May 10, 2017 | Unregistered Commenterharper
Interesting I had not considered that the number of FFS docs is increasing due to the restrictions on the capitation models. Yes work volume is also very different between the two groups.

It would seem to me that most of the LHIN physician leads across the province are all from the capitation models earning $35/hour using the automotive analogy.
Is there any physician lead at the LHIN who can afford to be away from a FFS service practice?

The corollary is, if they are away from the practice, who is paying them? Or are they all donating their time?
May 10, 2017 | Unregistered Commentereklimek
The sub-LHIN physician leads are very well paid at rates that approximate the daily rate a FHT doc earns based on the auditor general published numbers.

In other words a FFS doc can drop a couple days a week in the office and not see patients and yet come out ahead both mentally and financially by signing on to lead the sub-LHIN.

The King's coin is very hard to turn down and I suspect there is a direct correlation between the higher the coinage and the better tasting the Price-Baker kool-aid.
And each MD hired by the subLHIN, is another voice praising central. The plan is good.
May 10, 2017 | Unregistered CommenterMovingforwardOntario
We'll see how much of the plan is implemented.
There is not much time before the election and the new OMA leadership is a game changer.

First step is to either partially or fully de-rand the OMA membership.
THe OMA will not be deranded. It requires legislation,that will not be dealt with.
May 10, 2017 | Unregistered CommenterMovingforwardOntario
Why couldn't the OMA just unilaterally reduce the fees charged by 50% and not provide a list to the MOH of who didn't pay their dues?

Effectively the same thing without a legislative change, n'est pas?
Can't violate the legislation.

The OMA will NOT be deranded.
May 10, 2017 | Unregistered CommenterMovingforwardOntario
If the OMA cannot derand itself, then let it become lean and mean and give the membership value for their Randed dues.
May 10, 2017 | Unregistered CommenterAndris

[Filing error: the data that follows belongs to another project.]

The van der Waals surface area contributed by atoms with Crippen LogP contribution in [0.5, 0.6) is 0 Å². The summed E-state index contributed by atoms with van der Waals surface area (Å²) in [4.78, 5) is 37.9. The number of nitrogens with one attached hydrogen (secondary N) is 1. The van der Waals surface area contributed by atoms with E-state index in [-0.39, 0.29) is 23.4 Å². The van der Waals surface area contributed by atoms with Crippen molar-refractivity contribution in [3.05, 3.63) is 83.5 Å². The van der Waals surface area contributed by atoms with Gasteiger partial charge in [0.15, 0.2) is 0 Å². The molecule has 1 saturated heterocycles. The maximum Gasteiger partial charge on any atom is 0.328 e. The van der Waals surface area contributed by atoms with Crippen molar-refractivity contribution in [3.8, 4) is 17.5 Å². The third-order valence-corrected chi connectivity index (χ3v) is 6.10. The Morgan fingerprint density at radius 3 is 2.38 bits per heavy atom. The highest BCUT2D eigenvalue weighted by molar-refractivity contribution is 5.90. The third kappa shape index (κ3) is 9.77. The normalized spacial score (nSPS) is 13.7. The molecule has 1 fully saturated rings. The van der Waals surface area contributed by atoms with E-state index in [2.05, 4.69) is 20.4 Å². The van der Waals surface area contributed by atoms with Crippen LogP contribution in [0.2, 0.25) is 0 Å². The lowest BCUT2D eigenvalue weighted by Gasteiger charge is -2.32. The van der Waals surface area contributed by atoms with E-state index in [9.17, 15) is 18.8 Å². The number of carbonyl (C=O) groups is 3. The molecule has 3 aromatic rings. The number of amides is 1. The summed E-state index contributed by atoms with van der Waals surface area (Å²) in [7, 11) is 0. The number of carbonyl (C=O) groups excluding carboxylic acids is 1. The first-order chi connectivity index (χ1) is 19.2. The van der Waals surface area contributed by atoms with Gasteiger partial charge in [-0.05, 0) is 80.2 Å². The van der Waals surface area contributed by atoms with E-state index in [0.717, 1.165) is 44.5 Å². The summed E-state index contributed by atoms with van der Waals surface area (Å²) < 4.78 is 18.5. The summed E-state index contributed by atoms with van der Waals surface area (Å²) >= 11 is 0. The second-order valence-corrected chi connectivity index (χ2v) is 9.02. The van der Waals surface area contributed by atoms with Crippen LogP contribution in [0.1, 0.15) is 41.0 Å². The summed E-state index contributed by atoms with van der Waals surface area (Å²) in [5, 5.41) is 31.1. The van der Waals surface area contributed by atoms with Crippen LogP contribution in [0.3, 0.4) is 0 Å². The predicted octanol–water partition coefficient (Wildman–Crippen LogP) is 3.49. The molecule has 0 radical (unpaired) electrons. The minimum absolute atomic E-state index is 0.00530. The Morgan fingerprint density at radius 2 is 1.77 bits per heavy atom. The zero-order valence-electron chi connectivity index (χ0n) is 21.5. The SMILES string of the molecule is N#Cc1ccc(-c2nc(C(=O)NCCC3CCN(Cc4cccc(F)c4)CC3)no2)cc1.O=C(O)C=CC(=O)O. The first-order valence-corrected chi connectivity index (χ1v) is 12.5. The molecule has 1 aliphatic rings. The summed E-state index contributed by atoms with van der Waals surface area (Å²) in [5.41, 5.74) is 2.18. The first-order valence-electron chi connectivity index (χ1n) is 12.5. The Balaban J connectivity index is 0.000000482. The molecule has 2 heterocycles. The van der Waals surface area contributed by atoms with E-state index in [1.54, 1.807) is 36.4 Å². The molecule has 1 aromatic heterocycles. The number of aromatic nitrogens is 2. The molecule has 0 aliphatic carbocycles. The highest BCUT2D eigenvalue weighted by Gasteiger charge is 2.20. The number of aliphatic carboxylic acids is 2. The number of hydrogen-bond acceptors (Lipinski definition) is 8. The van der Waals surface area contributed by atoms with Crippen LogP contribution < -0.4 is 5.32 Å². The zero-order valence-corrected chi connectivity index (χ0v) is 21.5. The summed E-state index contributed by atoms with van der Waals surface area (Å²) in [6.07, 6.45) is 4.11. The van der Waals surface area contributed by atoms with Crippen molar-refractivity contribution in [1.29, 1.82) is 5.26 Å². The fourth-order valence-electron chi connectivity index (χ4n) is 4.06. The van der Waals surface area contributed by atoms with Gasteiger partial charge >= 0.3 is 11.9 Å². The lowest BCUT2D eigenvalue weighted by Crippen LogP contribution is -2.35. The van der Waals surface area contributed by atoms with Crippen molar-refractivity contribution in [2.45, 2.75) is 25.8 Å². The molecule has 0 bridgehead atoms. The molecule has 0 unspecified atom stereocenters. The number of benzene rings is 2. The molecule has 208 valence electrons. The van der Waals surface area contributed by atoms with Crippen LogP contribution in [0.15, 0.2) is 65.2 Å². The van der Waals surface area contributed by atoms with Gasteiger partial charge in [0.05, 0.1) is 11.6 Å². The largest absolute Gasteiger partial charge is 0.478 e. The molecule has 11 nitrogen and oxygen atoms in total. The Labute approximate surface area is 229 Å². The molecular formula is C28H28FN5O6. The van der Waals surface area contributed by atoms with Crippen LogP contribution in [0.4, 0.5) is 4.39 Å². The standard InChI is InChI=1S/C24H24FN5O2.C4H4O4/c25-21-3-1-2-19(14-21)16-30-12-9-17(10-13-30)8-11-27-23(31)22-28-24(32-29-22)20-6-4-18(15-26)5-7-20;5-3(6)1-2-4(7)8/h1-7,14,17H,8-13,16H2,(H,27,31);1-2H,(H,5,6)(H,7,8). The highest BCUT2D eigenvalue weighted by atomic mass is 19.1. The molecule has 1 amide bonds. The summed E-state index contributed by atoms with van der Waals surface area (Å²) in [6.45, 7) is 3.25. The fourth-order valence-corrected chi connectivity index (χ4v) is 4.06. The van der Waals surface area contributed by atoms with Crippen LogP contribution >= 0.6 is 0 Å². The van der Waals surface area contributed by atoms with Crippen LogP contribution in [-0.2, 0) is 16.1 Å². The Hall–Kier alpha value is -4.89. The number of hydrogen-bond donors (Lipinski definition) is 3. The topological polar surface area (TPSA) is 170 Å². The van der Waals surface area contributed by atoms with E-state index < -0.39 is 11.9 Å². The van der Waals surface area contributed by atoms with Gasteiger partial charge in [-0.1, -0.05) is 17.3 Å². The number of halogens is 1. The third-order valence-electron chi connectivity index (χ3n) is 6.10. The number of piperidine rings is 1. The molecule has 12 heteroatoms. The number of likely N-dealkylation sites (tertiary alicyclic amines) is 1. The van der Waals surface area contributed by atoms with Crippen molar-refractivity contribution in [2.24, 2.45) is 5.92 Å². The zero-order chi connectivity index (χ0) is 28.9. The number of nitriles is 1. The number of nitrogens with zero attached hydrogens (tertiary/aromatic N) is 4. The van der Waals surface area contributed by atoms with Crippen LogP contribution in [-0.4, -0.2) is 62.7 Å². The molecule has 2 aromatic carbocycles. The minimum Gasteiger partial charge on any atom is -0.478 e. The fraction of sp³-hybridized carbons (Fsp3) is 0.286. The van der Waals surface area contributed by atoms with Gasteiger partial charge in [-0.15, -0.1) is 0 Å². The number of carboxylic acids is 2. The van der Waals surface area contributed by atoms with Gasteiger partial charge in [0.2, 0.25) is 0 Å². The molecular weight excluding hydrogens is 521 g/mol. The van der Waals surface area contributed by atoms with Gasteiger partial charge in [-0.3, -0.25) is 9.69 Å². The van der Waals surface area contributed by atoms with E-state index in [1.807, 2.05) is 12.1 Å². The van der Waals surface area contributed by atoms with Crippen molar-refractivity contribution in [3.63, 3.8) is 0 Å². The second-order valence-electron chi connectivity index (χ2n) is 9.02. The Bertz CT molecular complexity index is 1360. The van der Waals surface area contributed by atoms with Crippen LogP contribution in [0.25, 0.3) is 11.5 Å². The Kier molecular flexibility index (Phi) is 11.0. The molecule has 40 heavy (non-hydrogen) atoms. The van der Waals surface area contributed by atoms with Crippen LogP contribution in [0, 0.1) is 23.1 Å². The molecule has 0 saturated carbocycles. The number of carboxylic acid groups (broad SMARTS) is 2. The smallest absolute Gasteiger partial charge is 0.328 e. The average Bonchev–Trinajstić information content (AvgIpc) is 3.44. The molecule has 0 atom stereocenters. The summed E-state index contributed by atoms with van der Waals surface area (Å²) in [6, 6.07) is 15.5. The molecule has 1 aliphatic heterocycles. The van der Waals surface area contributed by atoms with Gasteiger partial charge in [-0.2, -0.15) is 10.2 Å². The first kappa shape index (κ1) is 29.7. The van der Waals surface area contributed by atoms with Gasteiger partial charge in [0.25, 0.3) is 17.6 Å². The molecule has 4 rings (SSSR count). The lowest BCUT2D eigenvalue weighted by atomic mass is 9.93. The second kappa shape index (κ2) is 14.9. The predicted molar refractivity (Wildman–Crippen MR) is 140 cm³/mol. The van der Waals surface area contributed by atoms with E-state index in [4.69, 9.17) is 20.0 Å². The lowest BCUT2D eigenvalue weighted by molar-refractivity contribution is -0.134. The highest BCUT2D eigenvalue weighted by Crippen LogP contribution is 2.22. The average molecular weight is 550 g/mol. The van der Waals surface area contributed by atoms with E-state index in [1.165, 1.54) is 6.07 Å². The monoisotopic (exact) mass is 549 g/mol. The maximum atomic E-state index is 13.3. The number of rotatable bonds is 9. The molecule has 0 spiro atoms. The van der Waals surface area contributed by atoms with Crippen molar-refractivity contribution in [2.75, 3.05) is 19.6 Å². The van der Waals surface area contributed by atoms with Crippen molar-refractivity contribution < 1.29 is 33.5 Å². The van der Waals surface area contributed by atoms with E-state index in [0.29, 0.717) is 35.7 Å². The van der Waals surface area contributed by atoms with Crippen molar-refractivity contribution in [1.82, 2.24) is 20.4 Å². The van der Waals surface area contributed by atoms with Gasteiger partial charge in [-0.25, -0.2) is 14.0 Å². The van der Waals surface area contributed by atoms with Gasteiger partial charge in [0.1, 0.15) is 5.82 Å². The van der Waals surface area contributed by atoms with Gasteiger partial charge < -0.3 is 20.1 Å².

The OMA can not win this. Central needs the widgets to do its bidding.
May 11, 2017 | Unregistered CommenterMovingforwardOntario
OMA doesn't need to de Rand itself. Just do what it did in 1997. Come April don't hand the disc over the OHIP so they can take the dues out of the docs' May and June RAs. Couldn't be easier.
May 11, 2017 | Unregistered CommenterStephen Skyvington
Not only is there a correlation between productivity and morale but there is a high but intangible cost to poor morale.

We are already aware of poor morale within our profession as evidenced by the increasing reports of burnout ( as Canary pointed to in his own community ) a condition that drains the energy and the passion for practicing medicine.

Recognizing burnout and anticipating further government oppressiveness and widgetization , many are looking towards the exits.

What kind of victory will it be for the government to have a resentful sullen unenthusiastic widgetized medical practitioner at the coal face?
May 11, 2017 | Unregistered CommenterAndris
Power makes central do things. It is an autocratic system now feeding itself for power. The need to control.
May 11, 2017 | Unregistered CommenterMovingforwardOntario
I'm not sure how many MDs still submit by discs.
May 11, 2017 | Unregistered CommenterMerrilee Fullerton
I do wonder how long the government can keep stomping down the demand for care and squeezing health care. We've had a decade of it and serious consequences in hospitals and with providers and patients.
The cuts to front line care have been severe. Can't go on like this.

I notice that Doris Grinspun is very upset about RPNs replacing RNs.
May 11, 2017 | Unregistered CommenterMerrilee Fullerton
It can go along for quite awhile.

The public are happy with free health care. The debt is ignorable.

As long as the debt, has no cost, this all can continue.
May 11, 2017 | Unregistered CommenterMovingforwardOntario
Yesterday I realized I was asking the wrong question to the younger generations: Are you concerned about the government debt that is being rapidly accumulated that you will be required to carry?

The questions we should be asking instead are:

Would you be concerned if you could not afford to have a family?
Would you be concerned if you could not afford a home?
Would you be concerned if your quality of life is reduced significantly?

Those are the questions we should be asking members of the public.
May 11, 2017 | Unregistered CommenterMerrilee Fullerton

But central will provide an assured basic income, provide housing with fixed rent, and free health and social care. There is nothing to worry about.
May 11, 2017 | Unregistered CommenterMovingforwardOntario